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The Biblical Archetypes in The Stone Angel: A Comparison Between the Bible and The Stone Angel

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Introduction

The Biblical Archetypes in The Stone Angel: A Comparison Between the Bible and The Stone Angel In the same fashion that the law binds the Biblical Hagar to Abram and Sarah, Hagar Shipley is bound by the Currie code of values, the Shipley freedom, and the Manawakan elitist attitude, in addition to her own pride. Hagar Shipley is a modernised version of the Biblical Hagar, in that, people can no longer be bound as slaves in western culture but are, quite often, bound by personal or social restraints, like Hagar is. Hagar's freedom is limited by the conflicting influences in her own life. The Currie virtue keeps Hagar from expressing any outward form of emotion, which, ultimately, limits or ruins the majority of her relationships, including her marriage to Brampton Shipley. Initially attracted to the Shipley casualness and freedom, because it is the exact opposite to the Currie conformity, Hagar marries Bram, a poor farmer and social outcast. Her marriage, however, seems to be more out of spite than anything else. Having gone from one extreme to the other, Hagar realizes that the Shipley freedom or, more accurately, laziness is not what she wants or needs. In the meantime, Hagar, like her archetype, plays the role of "the dutiful wife." ...read more.

Middle

Hagar, from the book of Genesis, shares a bed with Abram, but nothing else. Their relationship is purely physical. Hagar Shipley's relationship with Bram is also physical, for the most part. Hagar and Bram are not connected spiritually. In fact, Hagar and Bram barely see eye to eye on many issues - primarily about their work and social life. Many scenes depict Bram and Hagar as nothing more than bedmates, and, even then, Hagar is reluctant to share with Bram. The few times that Hagar does miss Bram, she is alone, in bed, at night; Hagar never longs for Bram during the day. Secondly, Hagar's relationship with John parallels the Biblical Hagar's relationship with Ishmael. Both women love their sons dearly and are willing to do just about anything for them. Hagar, also known as Agar, prayed to God, asking for Him to save her son from starvation in the desert. Hagar, the protagonist in The Stone Angel, prayed to God, or found God, in order to reconcile with John. Although her reconciliation with John came through Murray F. Lees posing as her dead son, Hagar still makes peace with him. Unlike Hagar's relationship with John, she has a poor relationship with Marvin. ...read more.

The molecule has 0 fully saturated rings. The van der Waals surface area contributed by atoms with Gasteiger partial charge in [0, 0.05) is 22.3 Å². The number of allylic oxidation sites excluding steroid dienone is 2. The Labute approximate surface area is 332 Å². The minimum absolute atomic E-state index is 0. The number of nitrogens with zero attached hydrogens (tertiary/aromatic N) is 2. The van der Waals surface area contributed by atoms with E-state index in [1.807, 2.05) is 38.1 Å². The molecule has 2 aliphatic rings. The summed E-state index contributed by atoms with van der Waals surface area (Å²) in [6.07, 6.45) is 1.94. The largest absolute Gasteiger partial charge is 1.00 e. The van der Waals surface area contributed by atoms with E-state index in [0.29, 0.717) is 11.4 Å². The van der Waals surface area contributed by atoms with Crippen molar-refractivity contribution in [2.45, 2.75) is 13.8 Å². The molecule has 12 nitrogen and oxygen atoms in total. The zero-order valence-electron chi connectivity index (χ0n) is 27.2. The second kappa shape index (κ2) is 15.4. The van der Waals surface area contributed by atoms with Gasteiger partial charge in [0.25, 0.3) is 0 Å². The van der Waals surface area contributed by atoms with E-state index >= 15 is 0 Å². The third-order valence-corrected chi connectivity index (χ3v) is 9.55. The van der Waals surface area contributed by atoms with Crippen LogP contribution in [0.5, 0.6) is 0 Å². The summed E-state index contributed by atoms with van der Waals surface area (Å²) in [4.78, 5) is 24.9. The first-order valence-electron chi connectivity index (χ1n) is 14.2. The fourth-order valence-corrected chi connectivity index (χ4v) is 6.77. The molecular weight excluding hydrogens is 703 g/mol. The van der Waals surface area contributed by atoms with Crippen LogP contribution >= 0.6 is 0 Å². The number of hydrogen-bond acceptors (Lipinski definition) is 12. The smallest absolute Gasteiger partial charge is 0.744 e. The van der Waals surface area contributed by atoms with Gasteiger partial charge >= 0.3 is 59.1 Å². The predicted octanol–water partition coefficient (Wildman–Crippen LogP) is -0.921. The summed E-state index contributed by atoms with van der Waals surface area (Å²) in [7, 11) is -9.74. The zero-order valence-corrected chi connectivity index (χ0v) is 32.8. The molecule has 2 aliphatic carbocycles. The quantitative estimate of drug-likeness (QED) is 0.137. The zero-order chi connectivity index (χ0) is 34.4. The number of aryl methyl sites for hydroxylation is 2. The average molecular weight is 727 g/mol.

Conclusion

Similarly, John flees from his family and into his own wilderness, Manawaka. In Manawaka John tends to his dying father, Bram, and receives Bram's blessing before his death. Marvin never receives Bram's blessing, even though they were close when Marvin was a child. John, in essence, takes Marvin's place. More important, however, in this comparison is the relationship each boy shares with Hagar. Hagar, having always been inclined to love John more, wants John to be her Jacob and to want and to receive her blessing. She says, "I wish he could have looked like Jacob then, wrestling with the angel and besting it" (Laurence 179), as John struggles to lift the stone angel tombstone for Hagar. John dies before Hagar receives a chance to bestow her blessings upon him. It is only in dying that Hagar realizes, through Marvin's kindness, that Marvin is her Jacob. He is the son that loves and cares for her more than anything else. Hagar states, "Now it seems to me he (Marvin) is truly Jacob, gripping with all his strength, and bargaining. I will not let thee go, except thou bless me. And I see I am thus strangely cast, and perhaps have been so from the beginning and can only release myself by releasing him" (Laurence 304). He will not let Hagar go "gentle into that good night"(Thomas, prologue). Marvin finally receives Hagar's blessings, the blessings that John had, for so long, undeservingly taken. ...read more.

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